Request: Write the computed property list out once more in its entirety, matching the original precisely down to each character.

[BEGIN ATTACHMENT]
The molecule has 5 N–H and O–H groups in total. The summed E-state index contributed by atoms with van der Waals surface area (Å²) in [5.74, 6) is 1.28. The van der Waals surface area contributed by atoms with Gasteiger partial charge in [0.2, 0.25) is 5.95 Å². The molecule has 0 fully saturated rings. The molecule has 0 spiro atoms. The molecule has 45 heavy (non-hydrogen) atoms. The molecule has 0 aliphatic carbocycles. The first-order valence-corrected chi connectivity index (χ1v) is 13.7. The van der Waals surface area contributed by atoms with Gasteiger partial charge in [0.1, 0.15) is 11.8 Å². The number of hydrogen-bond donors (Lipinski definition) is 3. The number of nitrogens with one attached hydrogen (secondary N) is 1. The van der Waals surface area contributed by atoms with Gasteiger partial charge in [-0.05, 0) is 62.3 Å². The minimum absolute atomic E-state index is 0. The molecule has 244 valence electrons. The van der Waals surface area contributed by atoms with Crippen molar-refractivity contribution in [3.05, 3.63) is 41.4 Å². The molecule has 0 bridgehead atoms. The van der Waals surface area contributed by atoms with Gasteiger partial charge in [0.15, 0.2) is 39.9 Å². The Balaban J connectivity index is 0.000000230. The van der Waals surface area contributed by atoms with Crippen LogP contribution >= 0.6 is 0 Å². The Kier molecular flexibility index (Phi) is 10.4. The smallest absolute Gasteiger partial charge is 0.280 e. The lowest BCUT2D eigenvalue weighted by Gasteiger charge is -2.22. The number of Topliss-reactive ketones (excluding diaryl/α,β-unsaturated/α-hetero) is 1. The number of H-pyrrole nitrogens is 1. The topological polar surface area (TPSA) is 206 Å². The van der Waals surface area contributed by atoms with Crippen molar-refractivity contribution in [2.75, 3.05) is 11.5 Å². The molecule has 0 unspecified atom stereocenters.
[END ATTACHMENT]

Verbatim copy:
The molecule has 5 N–H and O–H groups in total. The summed E-state index contributed by atoms with van der Waals surface area (Å²) in [5.74, 6) is 1.28. The van der Waals surface area contributed by atoms with Gasteiger partial charge in [0.2, 0.25) is 5.95 Å². The molecule has 0 fully saturated rings. The molecule has 0 spiro atoms. The molecule has 45 heavy (non-hydrogen) atoms. The molecule has 0 aliphatic carbocycles. The first-order valence-corrected chi connectivity index (χ1v) is 13.7. The van der Waals surface area contributed by atoms with Gasteiger partial charge in [0.1, 0.15) is 11.8 Å². The number of hydrogen-bond donors (Lipinski definition) is 3. The number of nitrogens with one attached hydrogen (secondary N) is 1. The van der Waals surface area contributed by atoms with Gasteiger partial charge in [-0.05, 0) is 62.3 Å². The minimum absolute atomic E-state index is 0. The molecule has 244 valence electrons. The van der Waals surface area contributed by atoms with Crippen molar-refractivity contribution in [3.05, 3.63) is 41.4 Å². The molecule has 0 bridgehead atoms. The van der Waals surface area contributed by atoms with Gasteiger partial charge in [0.15, 0.2) is 39.9 Å². The Balaban J connectivity index is 0.000000230. The van der Waals surface area contributed by atoms with Crippen LogP contribution >= 0.6 is 0 Å². The Kier molecular flexibility index (Phi) is 10.4. The smallest absolute Gasteiger partial charge is 0.280 e. The lowest BCUT2D eigenvalue weighted by Gasteiger charge is -2.22. The number of Topliss-reactive ketones (excluding diaryl/α,β-unsaturated/α-hetero) is 1. The number of H-pyrrole nitrogens is 1. The topological polar surface area (TPSA) is 206 Å². The van der Waals surface area contributed by atoms with Crippen molar-refractivity contribution in [2.75, 3.05) is 11.5 Å². The molecule has 0 unspecified atom stereocenters.